Taxpayers seeking a refund must file a claim within the time frames set out in IRC 6511. The Johnsons did not file a formal refund claim for 2009 and 2010 before the time for filing a claim expired. For some time, however, they worked with the local LTA office in an effort to resolve a number of account discrepancies. One piece of correspondence with the LTA office focused on 2009. The discussions about the situation and related correspondence gave the district court comfort in determining that taxpayers had put the IRS on notice of their claim for 2009. These informal claim cases require scrutiny of the facts surrounding taxpayers’ interaction with the IRS. The claim process exists to provide the IRS with an opportunity to consider a taxpayer’s request before litigation begins. The court framed the arguments of the parties:
The Government argues the January 28, 2015 fax is insufficient for an informal claim for a tax refund because Plaintiffs have not met the statutory requirements to invoke this Court’s jurisdiction. The Government contends Plaintiffs fail to allege their counsel requested a refund of any specific amount for the 2010 tax year, the January 28, 2015 fax is regarding the 2009 tax year but is not signed under penalty of perjury, and Plaintiffs’ conversations with TAS do not sufficiently inform the IRS of the factual basis for their tax refunds for 2009 and 2010. The Government maintains Plaintiffs’ failure to do either “deprives this Court of subject matter jurisdiction to hear the lawsuit.”
In opposition, Plaintiffs appear to argue the January 28, 2015 fax meets the requirements for the informal claim doctrine because the claim was submitted to Arndt (the case advocate in the LTA office who was working on the case), the amounts listed by year were specific, the TAS is a part of the IRS that works with all of the agency’s components, and Arndt was specifically working with account services to attempt to resolve Plaintiffs’ case.
We wrote a few years ago about a 9th Circuit case, the controlling circuit here, in which the taxpayer filed an informal claim by making an injured spouse request. I was a little surprised that the court in the Johnson’s case did not cite to the Palomares case but it did cite to numerous other cases involving the informal claim doctrine.
Courts have held that an “informal claim” is sufficient to meet the requirements of 26 U.S.C. §§ 6511 and 7422(a) and generally have allowed the taxpayer to file suit for a tax refund if the claim: (1) gives notice to the Commissioner of the IRS that the taxpayer is asserting a right to a credit or refund; (2) states the legal and factual basis for the claim or at least indicate the grounds for the claim; and (3) must be in writing or have a written component. Rhodes v. United States, 552 F. Supp. 489, 492 (D. Or. 1982) (“[T]he focus is on the claim as a whole, not merely the written component . . . the only essential is that there be available sufficient information as to the tax and the year to enable the [IRS] to commence, if it wishes, an examination of the claim.” (citing American Radiator & Std. San. Corp. v. United States, 318 F.2d 915, 920 (Fed. Cl. 1963))); Glodowski v. United States, No. CV-N-89-414-HDM, 1990 WL 54831, at *1-2 (D. Nev. Feb. 23, 1990), aff’d, 928 F.2d 1136 (9th Cir. 1991) (finding Plaintiff’s letter to the IRS requesting the return of his money insufficient for an informal written claim as it “appears to be a general indictment of the tax system” and lacks “specific allegations which alert the IRS to commence an examination into a claim for refund”); Roman v. United States, No. C 94-3269 TEH, 1995 WL 463669, at *3 (N.D. Cal. July 27, 1995) (finding plaintiff’s attempt, without explanation, to offset the alleged 1985 overpayment against her 1986 tax return was insufficient to inform the IRS she sought a refund for the payment made in 1985). “There are no hard and fast rules for determining the sufficiency of an informal claim, and each case must be decided on its own facts with a view towards determining whether under those facts the Commissioner knew, or should have known, that a claim was being made.” Schlachte v. U.S., No. C 07-6446 PJH, 2008 WL 3977901, at *5 (N.D. Cal. Aug. 26, 2008) (internal quotations and citation omitted).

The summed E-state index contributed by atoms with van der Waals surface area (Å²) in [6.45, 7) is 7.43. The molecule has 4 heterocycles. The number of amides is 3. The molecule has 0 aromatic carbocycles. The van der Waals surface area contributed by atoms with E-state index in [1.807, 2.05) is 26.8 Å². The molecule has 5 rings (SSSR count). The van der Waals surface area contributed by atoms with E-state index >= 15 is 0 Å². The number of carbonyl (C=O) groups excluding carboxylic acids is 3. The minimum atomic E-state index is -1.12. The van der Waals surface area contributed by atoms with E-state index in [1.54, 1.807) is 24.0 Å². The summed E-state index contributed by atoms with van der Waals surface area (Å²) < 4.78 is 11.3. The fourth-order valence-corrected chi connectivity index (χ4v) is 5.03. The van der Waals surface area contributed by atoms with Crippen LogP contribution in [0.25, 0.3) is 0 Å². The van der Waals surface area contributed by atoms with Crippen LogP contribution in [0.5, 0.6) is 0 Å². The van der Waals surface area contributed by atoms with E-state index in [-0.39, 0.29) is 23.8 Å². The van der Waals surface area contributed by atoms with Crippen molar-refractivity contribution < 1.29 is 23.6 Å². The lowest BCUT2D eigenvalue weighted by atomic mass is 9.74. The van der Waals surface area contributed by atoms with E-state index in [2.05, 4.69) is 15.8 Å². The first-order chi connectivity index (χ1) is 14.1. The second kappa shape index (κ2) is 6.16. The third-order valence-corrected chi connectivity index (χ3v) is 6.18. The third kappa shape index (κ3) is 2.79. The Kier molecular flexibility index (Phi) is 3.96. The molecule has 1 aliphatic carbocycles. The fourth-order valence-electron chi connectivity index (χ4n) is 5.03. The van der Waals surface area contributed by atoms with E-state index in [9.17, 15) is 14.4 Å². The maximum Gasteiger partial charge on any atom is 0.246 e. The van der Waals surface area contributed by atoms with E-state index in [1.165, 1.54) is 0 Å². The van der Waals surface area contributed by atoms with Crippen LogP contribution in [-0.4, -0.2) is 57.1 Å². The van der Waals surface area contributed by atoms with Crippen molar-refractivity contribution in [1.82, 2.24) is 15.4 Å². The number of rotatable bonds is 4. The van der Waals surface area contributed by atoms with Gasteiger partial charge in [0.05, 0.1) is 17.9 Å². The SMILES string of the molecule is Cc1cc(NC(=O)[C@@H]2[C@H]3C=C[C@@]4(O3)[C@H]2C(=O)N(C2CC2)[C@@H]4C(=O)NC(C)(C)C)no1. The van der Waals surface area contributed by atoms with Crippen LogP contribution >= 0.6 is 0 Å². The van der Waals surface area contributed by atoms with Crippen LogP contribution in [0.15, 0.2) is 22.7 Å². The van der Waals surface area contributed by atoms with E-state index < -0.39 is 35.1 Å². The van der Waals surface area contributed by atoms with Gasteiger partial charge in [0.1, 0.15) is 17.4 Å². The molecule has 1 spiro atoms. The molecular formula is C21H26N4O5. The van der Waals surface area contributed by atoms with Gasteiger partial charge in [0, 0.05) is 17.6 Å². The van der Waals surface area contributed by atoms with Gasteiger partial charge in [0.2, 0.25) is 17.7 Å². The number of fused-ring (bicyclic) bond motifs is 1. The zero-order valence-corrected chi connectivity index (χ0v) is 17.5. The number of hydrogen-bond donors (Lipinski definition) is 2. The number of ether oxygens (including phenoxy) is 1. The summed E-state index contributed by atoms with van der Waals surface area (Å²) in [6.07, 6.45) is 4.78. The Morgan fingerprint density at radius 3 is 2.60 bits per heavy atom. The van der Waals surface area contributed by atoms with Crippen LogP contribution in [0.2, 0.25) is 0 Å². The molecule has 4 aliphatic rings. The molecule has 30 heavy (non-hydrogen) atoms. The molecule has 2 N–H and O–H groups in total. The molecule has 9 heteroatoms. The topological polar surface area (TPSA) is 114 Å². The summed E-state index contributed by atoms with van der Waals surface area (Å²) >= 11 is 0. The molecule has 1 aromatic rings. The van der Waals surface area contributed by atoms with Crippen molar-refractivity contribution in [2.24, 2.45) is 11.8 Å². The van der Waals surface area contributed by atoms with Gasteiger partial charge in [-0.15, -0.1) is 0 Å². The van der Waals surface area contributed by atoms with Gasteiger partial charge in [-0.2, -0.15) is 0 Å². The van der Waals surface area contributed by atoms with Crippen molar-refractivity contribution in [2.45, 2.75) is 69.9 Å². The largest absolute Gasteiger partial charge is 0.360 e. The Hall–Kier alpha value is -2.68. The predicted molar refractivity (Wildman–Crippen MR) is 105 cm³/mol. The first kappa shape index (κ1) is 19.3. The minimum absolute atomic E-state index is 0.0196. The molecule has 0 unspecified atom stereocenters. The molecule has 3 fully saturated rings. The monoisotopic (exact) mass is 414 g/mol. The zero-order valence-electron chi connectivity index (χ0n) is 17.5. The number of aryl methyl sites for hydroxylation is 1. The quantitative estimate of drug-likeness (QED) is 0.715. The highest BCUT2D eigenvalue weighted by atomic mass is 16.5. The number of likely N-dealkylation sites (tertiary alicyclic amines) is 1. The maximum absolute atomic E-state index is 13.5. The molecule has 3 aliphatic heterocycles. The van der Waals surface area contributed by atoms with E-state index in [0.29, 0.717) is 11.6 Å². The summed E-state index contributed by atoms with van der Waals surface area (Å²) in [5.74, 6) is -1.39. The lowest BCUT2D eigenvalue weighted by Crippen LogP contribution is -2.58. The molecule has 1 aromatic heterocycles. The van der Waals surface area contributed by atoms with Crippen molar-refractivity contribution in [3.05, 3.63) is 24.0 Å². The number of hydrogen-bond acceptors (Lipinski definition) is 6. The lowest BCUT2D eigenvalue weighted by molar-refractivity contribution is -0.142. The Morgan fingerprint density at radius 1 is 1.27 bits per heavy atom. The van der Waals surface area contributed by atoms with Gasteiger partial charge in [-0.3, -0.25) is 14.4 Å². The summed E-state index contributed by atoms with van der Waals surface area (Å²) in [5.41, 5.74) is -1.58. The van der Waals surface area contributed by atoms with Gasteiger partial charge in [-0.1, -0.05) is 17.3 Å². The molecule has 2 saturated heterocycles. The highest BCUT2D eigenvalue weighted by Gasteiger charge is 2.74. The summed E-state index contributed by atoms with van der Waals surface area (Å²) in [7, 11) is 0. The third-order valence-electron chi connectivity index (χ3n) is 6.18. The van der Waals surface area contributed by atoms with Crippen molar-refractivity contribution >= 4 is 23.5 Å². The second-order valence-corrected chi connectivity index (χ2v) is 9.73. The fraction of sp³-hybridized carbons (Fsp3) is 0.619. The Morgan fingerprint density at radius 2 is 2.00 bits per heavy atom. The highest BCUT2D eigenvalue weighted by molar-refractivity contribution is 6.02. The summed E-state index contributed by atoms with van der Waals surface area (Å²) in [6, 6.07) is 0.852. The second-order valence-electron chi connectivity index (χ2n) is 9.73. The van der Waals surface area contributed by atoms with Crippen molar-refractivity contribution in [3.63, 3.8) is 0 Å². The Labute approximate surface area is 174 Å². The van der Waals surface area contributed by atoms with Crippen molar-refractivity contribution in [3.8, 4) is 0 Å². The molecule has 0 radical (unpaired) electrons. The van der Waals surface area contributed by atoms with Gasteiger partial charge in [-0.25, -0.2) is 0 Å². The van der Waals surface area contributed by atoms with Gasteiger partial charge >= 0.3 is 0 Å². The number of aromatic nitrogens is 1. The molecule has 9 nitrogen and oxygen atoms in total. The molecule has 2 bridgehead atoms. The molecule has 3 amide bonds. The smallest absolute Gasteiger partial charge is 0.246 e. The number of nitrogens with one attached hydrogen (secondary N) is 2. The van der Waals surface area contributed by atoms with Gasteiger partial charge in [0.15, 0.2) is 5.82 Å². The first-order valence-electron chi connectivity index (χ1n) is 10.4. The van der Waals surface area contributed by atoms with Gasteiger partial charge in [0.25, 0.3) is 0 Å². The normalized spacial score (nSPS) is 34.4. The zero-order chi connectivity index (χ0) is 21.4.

Here, the court finds that the letter the taxpayers sent to the LTA meets the requirements for an informal claim because
The letter also notes Plaintiffs “are plagued by phantom interest and penalty charges for 2009” after they “in good faith, borrowed money and paid off all outstanding balances due” and that “the penalties and interest assessed against Gail Johnson and entered on her 2009 [Individual Master File] have no basis in any late balance due.” (Id. at 2-3.) The Court finds this language is sufficient to put the Government on notice of Plaintiffs’ claim for a refund, sufficiently states the legal and factual basis for the claim, and has a written component.
Because the taxpayers only mentioned 2009 in the critical letter and not 2010, the court only finds they made an informal claim for 2009 and not for 2010.
These cases are difficult for taxpayers to win but the win here and in cases such as Palomares point to the possibility. Persons seeking to make an informal claim argument must examine their contacts with the IRS looking for contacts which can support an argument that they have adequately apprised the IRS of the period and the problem. No one wants to rely on the informal claim doctrine to win their case. Always pay attention to the rules governing the timing of claims but if a failure has occurred don’t overlook the possibility of making this argument.